MLL leukemia induction by genome editing of human CD34+ hematopoietic cells

Corina Buechele, Erin H. Breese, Dominik Schneidawind, Chiou-Hong Lin, Johan Jeong, Jesus Duque-Afonso, Stephen H.K. Wong, Kevin S. Smith, Robert S. Negrin, Matthew Porteus and Michael L. Cleary

Key points

  • Genome editing of primary human HSPCs generates MLL leukemias that model clinical disease features and molecular pathogenesis.


Chromosomal rearrangements involving the mixed-lineage leukemia (MLL) gene occur in primary and treatment-related leukemias, and confer a poor prognosis. Studies based primarily on mouse models have substantially advanced our understanding of MLL leukemia pathogenesis, but often employ supra-physiologic oncogene expression with uncertain implications for human leukemia. Genome editing using site-specific nucleases provides a powerful new technology for gene modification to potentially model human disease, however this approach has not been used to recreate acute leukemia in human cells of origin comparable to disease observed in patients. We applied TALEN-mediated genome editing to generate endogenous MLL-AF9 and MLL-ENL oncogenes through insertional mutagenesis in primary human hematopoietic stem and progenitor cells (HSPCs) derived from human umbilical cord blood. Engineered HSPCs displayed altered in vitro growth potentials and induced acute leukemias following transplantation in immuno-compromised mice at a mean latency of 16 weeks. The leukemias displayed phenotypic and morphologic similarities with patient leukemia blasts including a subset with mixed phenotype, a distinctive feature seen in clinical disease. The leukemic blasts expressed an MLL-associated transcriptional program with elevated levels of crucial MLL target genes, displayed heightened sensitivity to DOT1L inhibition, and demonstrated increased oncogenic potential ex vivo and in secondary transplant assays. Thus, genome editing to create endogenous MLL oncogenes in primary human HSPCs faithfully models acute MLL-rearranged leukemia and provides an experimental platform for prospective studies of leukemia initiation and stem cell biology in a genetic subtype of poor prognosis leukemia.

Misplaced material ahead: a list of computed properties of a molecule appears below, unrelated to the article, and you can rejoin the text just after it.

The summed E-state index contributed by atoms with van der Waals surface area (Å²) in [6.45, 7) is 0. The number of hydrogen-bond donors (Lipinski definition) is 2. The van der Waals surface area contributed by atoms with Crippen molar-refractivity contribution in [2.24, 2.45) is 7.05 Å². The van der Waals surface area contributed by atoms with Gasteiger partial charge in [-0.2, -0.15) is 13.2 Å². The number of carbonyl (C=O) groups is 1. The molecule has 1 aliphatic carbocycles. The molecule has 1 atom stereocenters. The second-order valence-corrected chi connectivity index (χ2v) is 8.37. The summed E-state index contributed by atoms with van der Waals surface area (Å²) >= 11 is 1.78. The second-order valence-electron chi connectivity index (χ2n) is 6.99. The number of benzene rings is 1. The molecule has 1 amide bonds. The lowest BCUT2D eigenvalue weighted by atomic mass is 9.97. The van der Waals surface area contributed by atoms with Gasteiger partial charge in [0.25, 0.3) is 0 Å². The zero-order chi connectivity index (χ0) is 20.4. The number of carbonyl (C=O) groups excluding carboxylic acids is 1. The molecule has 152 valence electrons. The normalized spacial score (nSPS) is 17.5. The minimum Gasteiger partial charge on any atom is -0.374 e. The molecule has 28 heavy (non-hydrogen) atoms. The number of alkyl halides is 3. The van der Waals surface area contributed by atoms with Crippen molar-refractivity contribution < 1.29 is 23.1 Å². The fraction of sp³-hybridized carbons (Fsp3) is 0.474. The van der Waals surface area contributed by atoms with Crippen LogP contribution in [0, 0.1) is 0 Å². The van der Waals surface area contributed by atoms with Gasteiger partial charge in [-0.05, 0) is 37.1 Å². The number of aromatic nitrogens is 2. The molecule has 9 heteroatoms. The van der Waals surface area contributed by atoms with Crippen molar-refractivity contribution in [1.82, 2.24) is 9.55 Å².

• Submitted May 18, 2015.
  • Accepted August 23, 2015.